Last Sunday morning I was perusing my emails and looking through the news when I came across this article by Stan Grant, ‘After Queen Elizabeth II’s death, Indigenous Australia can’t be expected to shut up. Our sorry business is without end’. Despite being well written and I think well intentioned I couldn’t help but notice the almost extreme attachment to what one would call a victim mentality and the lack of a grounding in reality. The irony of this coming from a man who is wealthy, famous, and very successful in the fields he’s worked in. To state, as he does, that his voice is too often silenced is bizarre given it’s absolutely and obviously the opposite.
The story of his mother borrowing socks from a family member to see the Queen in 1954 and of his father’s mistreatment and abuse at the hands of police is horrible and I’m not seeking to disparage anyone’s suffering. But I don’t see anyone condoning or refusing to acknowledge the abhorrent nature of such situations and treatment. What I do see is a man whose parents provided for him despite these conditions such that he’s managed to achieve great things in journalism and political correspondence.
The bombing of my family’s home in London and the suffering and death of direct relatives in prison camps during World War 2 isn’t something I focus on at all in my life. And it isn’t ‘privilege’ that provides me with the opportunity not to focus on their suffering instead of becoming frustrated at its abhorrent nature and needlessness. It’s a mindset and belief that looking forward and not back is the best way to navigate life’s journey. And furthermore, using such experiences as fundamentally important tenets in one’s outlook and personality will only bring suffering and bitterness.
This suffering and bitterness is what concerns me most as it breeds, inevitably, a victim mentality. And this mentality and outlook is being taught to a generation of young Aboriginal Australians. An outlook that breaks people into two categories; oppressor and oppressed. What good can possibly come of this? What good can come of telling Aboriginal children that they know ‘apocalypse’ when their White friends do not?
Towards the start of the article it states, ‘We aren’t supposed to talk about this’ (this being the suffering of Aboriginal Australian’s and the legacies of empire in Australia) which ironically is coming from a front-page ABC news article read by millions of Australians every day. And a quick look at several news outlets, including ABC news, tells me its actually the opposite. Colonialism, racism, republic leanings, and legacies of empire have been and are discussed heavily following the Queen’s passing.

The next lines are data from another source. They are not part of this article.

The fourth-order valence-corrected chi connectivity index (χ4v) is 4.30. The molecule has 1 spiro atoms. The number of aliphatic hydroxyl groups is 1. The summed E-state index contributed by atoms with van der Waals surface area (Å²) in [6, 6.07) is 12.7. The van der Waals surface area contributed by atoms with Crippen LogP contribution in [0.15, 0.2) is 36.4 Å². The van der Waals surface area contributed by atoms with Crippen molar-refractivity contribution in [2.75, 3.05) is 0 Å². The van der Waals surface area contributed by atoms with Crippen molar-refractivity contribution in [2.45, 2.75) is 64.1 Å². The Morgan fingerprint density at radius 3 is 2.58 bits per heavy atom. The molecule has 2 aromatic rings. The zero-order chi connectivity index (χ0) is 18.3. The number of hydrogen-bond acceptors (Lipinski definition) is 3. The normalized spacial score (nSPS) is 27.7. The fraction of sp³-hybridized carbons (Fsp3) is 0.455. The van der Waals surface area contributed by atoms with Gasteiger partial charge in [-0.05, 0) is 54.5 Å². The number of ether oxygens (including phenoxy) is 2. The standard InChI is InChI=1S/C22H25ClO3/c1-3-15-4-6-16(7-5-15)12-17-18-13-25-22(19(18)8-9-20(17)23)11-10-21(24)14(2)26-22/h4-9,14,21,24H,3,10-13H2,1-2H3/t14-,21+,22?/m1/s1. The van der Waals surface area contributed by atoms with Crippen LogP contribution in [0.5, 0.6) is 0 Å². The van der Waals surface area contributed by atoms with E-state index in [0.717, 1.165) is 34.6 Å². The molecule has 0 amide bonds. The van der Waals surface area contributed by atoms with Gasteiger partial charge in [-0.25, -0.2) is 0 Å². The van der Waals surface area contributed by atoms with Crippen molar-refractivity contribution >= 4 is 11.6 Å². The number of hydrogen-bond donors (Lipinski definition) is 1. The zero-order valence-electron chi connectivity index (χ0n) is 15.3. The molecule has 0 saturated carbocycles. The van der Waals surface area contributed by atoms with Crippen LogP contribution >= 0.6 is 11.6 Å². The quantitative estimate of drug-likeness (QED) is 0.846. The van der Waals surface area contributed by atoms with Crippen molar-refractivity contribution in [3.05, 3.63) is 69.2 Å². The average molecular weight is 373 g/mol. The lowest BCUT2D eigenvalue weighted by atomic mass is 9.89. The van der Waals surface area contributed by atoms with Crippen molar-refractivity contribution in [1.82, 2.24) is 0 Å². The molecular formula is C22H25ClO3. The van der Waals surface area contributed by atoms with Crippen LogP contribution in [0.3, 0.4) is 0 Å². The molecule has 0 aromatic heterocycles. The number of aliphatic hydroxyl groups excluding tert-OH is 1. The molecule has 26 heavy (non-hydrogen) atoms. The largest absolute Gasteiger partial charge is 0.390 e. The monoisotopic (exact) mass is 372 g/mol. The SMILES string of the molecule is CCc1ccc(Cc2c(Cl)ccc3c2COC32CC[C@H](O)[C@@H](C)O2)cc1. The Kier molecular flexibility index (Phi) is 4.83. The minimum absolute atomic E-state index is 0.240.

To follow this with a description of physical symptoms as a result of writing about being told (if he ever was) that discussing such obviously discussed things makes your veins constrict, pulse race, and tension rise is concerning. Its concerning because no one’s going to stop you discussing this. Being respectful is a matter of social etiquette not a legal requirement. Its concerning because surely, after all these years, being exposed to idiots, trolls, and bad faith actors online who can conduct themselves anonymously shouldn’t be surprising! And certainly shouldn’t be used as evidence of the ideology being advocated for.
But, despite the obvious success of Stan Grant, other Aboriginal Australians are not doing nearly as well (and are in fact suffering in many ways) and I assume this is what he means when writing about a ‘sorry business without end’. Specifically, the high suicide rates, high domestic violence and incarceration rates, alcoholism, and drug abuse that disproportionately affect Aboriginal Australians.
These high rates of negative outcomes are obviously terrible, and many initiatives have been introduced to address these issues. The most recent major initiative being the 2008 Closing the Gap of Indigenous Disadvantage: A Generational Plan of Action by the Australian Government. This most recent plan saw Indigenous child mortality decline by 35% within 10 years, rates of immunisations increase to 95%, increases in Year 12 attainment from 47.4% in 2006 to 65.3% in 2016, and doubling university enrolments within a decade. Something else the 2018 report showed is that the average federal governments expenditure per capita for mainstream services to an Aboriginal Australian is more than twice that of a non-Aboriginal person. These are just a few of the many positive outcomes that the 2018 report identified. Despite these phenomenal successes, there’s obviously some ways to go. But the mentality I see on display in this article further divides.
To write that ‘History itself is written as a hymn to whiteness’, is a bizarre claim with fundamentally racist predispositions. To believe that those keeping track of historical events are less likely to produce accurate accounts because of their skin colour is disgusting, which is what such a statement is predicated on. To state ‘Sometimes, I wonder what it must be like to be white’, is to believe that White Australians don’t and can’t experience the kind of ‘real’ problems faced by non-White Australians. It’s language that’s typical of a victim mentality. And victim mentalities breed division and increase the suffering of everyone involved.